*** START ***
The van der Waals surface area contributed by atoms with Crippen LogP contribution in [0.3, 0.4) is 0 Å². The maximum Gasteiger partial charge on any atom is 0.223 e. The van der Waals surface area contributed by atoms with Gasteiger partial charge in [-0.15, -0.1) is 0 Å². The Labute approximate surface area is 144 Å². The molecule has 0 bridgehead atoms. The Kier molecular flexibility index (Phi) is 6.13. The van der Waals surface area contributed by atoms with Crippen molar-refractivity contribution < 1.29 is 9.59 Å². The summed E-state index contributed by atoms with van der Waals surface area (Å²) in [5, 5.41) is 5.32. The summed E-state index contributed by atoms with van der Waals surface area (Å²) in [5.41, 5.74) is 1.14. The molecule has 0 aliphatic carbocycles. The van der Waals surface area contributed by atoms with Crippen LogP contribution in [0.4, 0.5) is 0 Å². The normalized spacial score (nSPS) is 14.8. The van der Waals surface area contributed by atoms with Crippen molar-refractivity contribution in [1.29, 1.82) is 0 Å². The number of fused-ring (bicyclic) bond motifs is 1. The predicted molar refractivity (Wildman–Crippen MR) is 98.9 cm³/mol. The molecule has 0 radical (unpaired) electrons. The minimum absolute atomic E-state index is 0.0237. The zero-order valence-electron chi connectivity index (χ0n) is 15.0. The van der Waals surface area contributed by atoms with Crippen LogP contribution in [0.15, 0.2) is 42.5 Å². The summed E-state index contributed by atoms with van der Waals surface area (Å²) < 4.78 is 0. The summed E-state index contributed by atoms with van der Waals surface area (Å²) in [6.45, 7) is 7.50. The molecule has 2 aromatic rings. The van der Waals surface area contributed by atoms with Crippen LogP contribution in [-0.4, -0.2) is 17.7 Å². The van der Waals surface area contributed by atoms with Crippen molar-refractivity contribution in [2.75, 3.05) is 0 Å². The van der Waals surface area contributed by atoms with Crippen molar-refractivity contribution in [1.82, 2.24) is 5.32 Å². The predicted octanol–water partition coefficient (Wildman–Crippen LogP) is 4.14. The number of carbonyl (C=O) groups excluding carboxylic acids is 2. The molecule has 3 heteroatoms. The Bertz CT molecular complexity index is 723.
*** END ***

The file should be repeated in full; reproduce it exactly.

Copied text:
The van der Waals surface area contributed by atoms with Crippen LogP contribution in [0.3, 0.4) is 0 Å². The maximum Gasteiger partial charge on any atom is 0.223 e. The van der Waals surface area contributed by atoms with Gasteiger partial charge in [-0.15, -0.1) is 0 Å². The Labute approximate surface area is 144 Å². The molecule has 0 bridgehead atoms. The Kier molecular flexibility index (Phi) is 6.13. The van der Waals surface area contributed by atoms with Crippen molar-refractivity contribution < 1.29 is 9.59 Å². The summed E-state index contributed by atoms with van der Waals surface area (Å²) in [5, 5.41) is 5.32. The summed E-state index contributed by atoms with van der Waals surface area (Å²) in [5.41, 5.74) is 1.14. The molecule has 0 aliphatic carbocycles. The van der Waals surface area contributed by atoms with Crippen LogP contribution in [0.4, 0.5) is 0 Å². The normalized spacial score (nSPS) is 14.8. The van der Waals surface area contributed by atoms with Crippen molar-refractivity contribution in [1.29, 1.82) is 0 Å². The number of fused-ring (bicyclic) bond motifs is 1. The predicted molar refractivity (Wildman–Crippen MR) is 98.9 cm³/mol. The molecule has 0 radical (unpaired) electrons. The minimum absolute atomic E-state index is 0.0237. The zero-order valence-electron chi connectivity index (χ0n) is 15.0. The van der Waals surface area contributed by atoms with Crippen LogP contribution in [0.15, 0.2) is 42.5 Å². The summed E-state index contributed by atoms with van der Waals surface area (Å²) < 4.78 is 0. The summed E-state index contributed by atoms with van der Waals surface area (Å²) in [6.45, 7) is 7.50. The molecule has 2 aromatic rings. The van der Waals surface area contributed by atoms with Crippen LogP contribution in [-0.4, -0.2) is 17.7 Å². The van der Waals surface area contributed by atoms with Crippen molar-refractivity contribution in [2.75, 3.05) is 0 Å². The van der Waals surface area contributed by atoms with Crippen molar-refractivity contribution in [1.82, 2.24) is 5.32 Å². The predicted octanol–water partition coefficient (Wildman–Crippen LogP) is 4.14. The number of carbonyl (C=O) groups excluding carboxylic acids is 2. The molecule has 3 heteroatoms. The Bertz CT molecular complexity index is 723.